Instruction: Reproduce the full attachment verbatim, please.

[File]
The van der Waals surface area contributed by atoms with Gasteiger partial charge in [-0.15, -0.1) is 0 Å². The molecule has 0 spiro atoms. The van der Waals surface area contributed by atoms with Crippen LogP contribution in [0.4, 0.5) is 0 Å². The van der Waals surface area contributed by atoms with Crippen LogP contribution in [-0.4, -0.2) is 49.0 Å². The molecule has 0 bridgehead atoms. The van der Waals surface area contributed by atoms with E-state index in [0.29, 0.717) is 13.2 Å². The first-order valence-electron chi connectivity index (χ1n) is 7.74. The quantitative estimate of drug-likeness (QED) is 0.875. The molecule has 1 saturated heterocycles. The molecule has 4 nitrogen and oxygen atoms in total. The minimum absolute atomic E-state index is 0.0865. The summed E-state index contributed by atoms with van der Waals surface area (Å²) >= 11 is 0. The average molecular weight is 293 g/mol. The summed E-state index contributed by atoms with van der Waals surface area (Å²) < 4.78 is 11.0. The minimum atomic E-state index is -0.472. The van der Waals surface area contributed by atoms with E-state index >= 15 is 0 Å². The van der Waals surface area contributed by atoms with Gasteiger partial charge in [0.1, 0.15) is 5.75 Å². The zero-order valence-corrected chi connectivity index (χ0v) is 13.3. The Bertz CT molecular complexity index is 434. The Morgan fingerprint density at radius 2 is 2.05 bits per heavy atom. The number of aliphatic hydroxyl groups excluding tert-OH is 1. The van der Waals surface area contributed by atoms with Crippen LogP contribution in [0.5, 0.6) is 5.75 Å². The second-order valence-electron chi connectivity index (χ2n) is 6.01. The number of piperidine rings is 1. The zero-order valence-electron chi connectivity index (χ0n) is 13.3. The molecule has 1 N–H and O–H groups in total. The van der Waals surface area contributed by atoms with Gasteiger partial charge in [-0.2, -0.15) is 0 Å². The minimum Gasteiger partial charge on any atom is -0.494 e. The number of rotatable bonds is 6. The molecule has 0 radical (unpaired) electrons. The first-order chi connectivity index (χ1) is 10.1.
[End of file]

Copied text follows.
The van der Waals surface area contributed by atoms with Gasteiger partial charge in [-0.15, -0.1) is 0 Å². The molecule has 0 spiro atoms. The van der Waals surface area contributed by atoms with Crippen LogP contribution in [0.4, 0.5) is 0 Å². The van der Waals surface area contributed by atoms with Crippen LogP contribution in [-0.4, -0.2) is 49.0 Å². The molecule has 0 bridgehead atoms. The van der Waals surface area contributed by atoms with E-state index in [0.29, 0.717) is 13.2 Å². The first-order valence-electron chi connectivity index (χ1n) is 7.74. The quantitative estimate of drug-likeness (QED) is 0.875. The molecule has 1 saturated heterocycles. The molecule has 4 nitrogen and oxygen atoms in total. The minimum absolute atomic E-state index is 0.0865. The summed E-state index contributed by atoms with van der Waals surface area (Å²) >= 11 is 0. The average molecular weight is 293 g/mol. The summed E-state index contributed by atoms with van der Waals surface area (Å²) < 4.78 is 11.0. The minimum atomic E-state index is -0.472. The van der Waals surface area contributed by atoms with E-state index >= 15 is 0 Å². The van der Waals surface area contributed by atoms with Gasteiger partial charge in [0.1, 0.15) is 5.75 Å². The zero-order valence-corrected chi connectivity index (χ0v) is 13.3. The Bertz CT molecular complexity index is 434. The Morgan fingerprint density at radius 2 is 2.05 bits per heavy atom. The number of aliphatic hydroxyl groups excluding tert-OH is 1. The van der Waals surface area contributed by atoms with Crippen LogP contribution in [0.5, 0.6) is 5.75 Å². The second-order valence-electron chi connectivity index (χ2n) is 6.01. The number of piperidine rings is 1. The zero-order valence-electron chi connectivity index (χ0n) is 13.3. The molecule has 1 N–H and O–H groups in total. The van der Waals surface area contributed by atoms with Gasteiger partial charge in [-0.2, -0.15) is 0 Å². The minimum Gasteiger partial charge on any atom is -0.494 e. The number of rotatable bonds is 6. The molecule has 0 radical (unpaired) electrons. The first-order chi connectivity index (χ1) is 10.1.